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Carlton J. Zdanski, MD, describes his role as researcher in a variety of settings:

Through the concerted efforts of many individuals within the Department of Otolaryngology/Head and Neck Surgery, The Department of Pediatrics, and multiple individuals within the University of North Carolinas Hospitals system, we have been awarded a generous grant from The Duke Endowment for the formation of the North Carolina Children’s Airway Center. The Airway Center specializes in the coordinated delivery of cutting edge, multi-disciplinary, specialized care for children with airway disorders. The Center will also seek to educate patients and their families as well as clinicians regarding airway disorders and to perform research. The Center’s multi-disciplinary clinics began formally seeing patients in September of 2007. Multiple areas of research are currently being explored and protocols fro efficient and safe evaluation and management of more common airway problems are being developed and fine tuned.

In the laboratory with Drs. Jiri Prazma and Allen Marshall, we continue to examine the problem of subglottic stenosis of the airway in the pediatric population and to examine etiologies and diagnostic tools for Meniere’s Disease. Research into the mechanisms of otitis media, continue in the laboratory with Drs. Ebert, Blanks, Eapen, and Prazma examining the role of immunomodulatory oligonucleotides in the prevention and treatment of OVA-induced Eustachian tube dysfunction.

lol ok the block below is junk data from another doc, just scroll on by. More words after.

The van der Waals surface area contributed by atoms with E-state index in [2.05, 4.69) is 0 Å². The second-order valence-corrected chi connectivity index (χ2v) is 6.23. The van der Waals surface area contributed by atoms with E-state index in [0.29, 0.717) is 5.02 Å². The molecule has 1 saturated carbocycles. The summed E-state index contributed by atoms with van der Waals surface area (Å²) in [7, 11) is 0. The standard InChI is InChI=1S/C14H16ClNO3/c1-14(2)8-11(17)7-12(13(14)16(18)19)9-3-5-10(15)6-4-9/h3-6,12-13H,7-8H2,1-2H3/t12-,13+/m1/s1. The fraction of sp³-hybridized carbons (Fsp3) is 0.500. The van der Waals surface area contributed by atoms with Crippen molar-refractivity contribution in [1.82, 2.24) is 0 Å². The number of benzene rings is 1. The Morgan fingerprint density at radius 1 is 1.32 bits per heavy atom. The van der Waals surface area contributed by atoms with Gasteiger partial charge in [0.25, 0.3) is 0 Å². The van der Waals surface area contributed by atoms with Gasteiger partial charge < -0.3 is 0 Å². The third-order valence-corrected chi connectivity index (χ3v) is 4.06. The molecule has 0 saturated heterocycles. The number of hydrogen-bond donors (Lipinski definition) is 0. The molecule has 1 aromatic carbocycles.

Research is being conducted into imaging in GBJ related sensorineural hearing loss with Michael Stadler, MD. These data will be presented at the upcoming AAO-HNSF Meeting in San Diego, California this Fall.

Additional clinical research in the area of the Pediatric Airway has been in collaboration with Dr. Amelia Drake. We investigated the social impact of tracheotomies on school aged children.

Clinical research has primarily revolved around our excellent Pediatric Cochlear Implant Program at UNC. This is one of the most active pediatric cochlear implant programs in the country. Our Internal Review Board approved protocol for the study to determine the optimal protocol for the auditory rehabilitation of children with Auditory Neuropathy/Dys-synchrony continues and data collection continues. These data were again presented at international meetings, this time in Seattle, Washington. Our group was also privileged to write about our philosophy and share some of our data for a chapter in an upcoming book. Interest has been intense on an international level and across disciplines. We plan to continue to collect, present, and publish our data on as it matures.